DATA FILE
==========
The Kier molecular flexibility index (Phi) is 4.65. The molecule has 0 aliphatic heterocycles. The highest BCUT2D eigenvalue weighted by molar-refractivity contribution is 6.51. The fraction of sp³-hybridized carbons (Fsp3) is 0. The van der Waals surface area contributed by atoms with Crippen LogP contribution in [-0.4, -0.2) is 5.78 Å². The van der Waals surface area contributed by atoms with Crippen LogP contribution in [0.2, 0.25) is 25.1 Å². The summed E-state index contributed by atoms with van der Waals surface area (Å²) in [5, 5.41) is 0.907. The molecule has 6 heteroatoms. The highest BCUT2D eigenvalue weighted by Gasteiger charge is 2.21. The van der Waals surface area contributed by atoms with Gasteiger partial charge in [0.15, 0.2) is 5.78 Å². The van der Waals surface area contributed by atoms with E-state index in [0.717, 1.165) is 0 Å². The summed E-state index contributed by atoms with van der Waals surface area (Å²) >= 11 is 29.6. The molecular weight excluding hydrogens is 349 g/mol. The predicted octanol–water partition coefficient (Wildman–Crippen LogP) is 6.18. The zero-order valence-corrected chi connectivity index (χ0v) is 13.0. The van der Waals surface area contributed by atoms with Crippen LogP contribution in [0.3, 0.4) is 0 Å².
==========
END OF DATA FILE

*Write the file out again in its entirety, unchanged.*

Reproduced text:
The Kier molecular flexibility index (Phi) is 4.65. The molecule has 0 aliphatic heterocycles. The highest BCUT2D eigenvalue weighted by molar-refractivity contribution is 6.51. The fraction of sp³-hybridized carbons (Fsp3) is 0. The van der Waals surface area contributed by atoms with Crippen LogP contribution in [-0.4, -0.2) is 5.78 Å². The van der Waals surface area contributed by atoms with Crippen LogP contribution in [0.2, 0.25) is 25.1 Å². The summed E-state index contributed by atoms with van der Waals surface area (Å²) in [5, 5.41) is 0.907. The molecule has 6 heteroatoms. The highest BCUT2D eigenvalue weighted by Gasteiger charge is 2.21. The van der Waals surface area contributed by atoms with Gasteiger partial charge in [0.15, 0.2) is 5.78 Å². The van der Waals surface area contributed by atoms with E-state index in [0.717, 1.165) is 0 Å². The summed E-state index contributed by atoms with van der Waals surface area (Å²) >= 11 is 29.6. The molecular weight excluding hydrogens is 349 g/mol. The predicted octanol–water partition coefficient (Wildman–Crippen LogP) is 6.18. The zero-order valence-corrected chi connectivity index (χ0v) is 13.0. The van der Waals surface area contributed by atoms with Crippen LogP contribution in [0.3, 0.4) is 0 Å².